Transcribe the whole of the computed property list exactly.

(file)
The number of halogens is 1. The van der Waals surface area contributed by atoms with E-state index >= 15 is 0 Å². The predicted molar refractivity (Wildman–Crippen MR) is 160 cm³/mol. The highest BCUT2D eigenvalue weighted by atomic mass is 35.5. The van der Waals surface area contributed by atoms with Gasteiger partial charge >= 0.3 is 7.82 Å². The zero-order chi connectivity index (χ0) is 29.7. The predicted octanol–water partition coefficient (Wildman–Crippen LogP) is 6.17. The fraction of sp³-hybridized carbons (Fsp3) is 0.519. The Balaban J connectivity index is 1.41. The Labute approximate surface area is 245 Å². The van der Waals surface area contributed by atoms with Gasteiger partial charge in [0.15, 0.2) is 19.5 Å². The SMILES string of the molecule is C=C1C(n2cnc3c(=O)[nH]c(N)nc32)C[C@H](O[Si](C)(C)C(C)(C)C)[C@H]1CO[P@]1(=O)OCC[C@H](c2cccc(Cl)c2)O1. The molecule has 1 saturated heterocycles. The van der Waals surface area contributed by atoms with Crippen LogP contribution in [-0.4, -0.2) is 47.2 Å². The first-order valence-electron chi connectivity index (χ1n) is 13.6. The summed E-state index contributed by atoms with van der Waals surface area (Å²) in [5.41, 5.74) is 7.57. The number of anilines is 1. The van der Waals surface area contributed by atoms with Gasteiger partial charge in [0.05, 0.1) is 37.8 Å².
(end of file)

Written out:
The number of halogens is 1. The van der Waals surface area contributed by atoms with E-state index >= 15 is 0 Å². The predicted molar refractivity (Wildman–Crippen MR) is 160 cm³/mol. The highest BCUT2D eigenvalue weighted by atomic mass is 35.5. The van der Waals surface area contributed by atoms with Gasteiger partial charge >= 0.3 is 7.82 Å². The zero-order chi connectivity index (χ0) is 29.7. The predicted octanol–water partition coefficient (Wildman–Crippen LogP) is 6.17. The fraction of sp³-hybridized carbons (Fsp3) is 0.519. The Balaban J connectivity index is 1.41. The Labute approximate surface area is 245 Å². The van der Waals surface area contributed by atoms with Gasteiger partial charge in [0.15, 0.2) is 19.5 Å². The SMILES string of the molecule is C=C1C(n2cnc3c(=O)[nH]c(N)nc32)C[C@H](O[Si](C)(C)C(C)(C)C)[C@H]1CO[P@]1(=O)OCC[C@H](c2cccc(Cl)c2)O1. The molecule has 1 saturated heterocycles. The van der Waals surface area contributed by atoms with Crippen LogP contribution in [-0.4, -0.2) is 47.2 Å². The first-order valence-electron chi connectivity index (χ1n) is 13.6. The summed E-state index contributed by atoms with van der Waals surface area (Å²) in [5.41, 5.74) is 7.57. The number of anilines is 1. The van der Waals surface area contributed by atoms with Gasteiger partial charge in [0.05, 0.1) is 37.8 Å².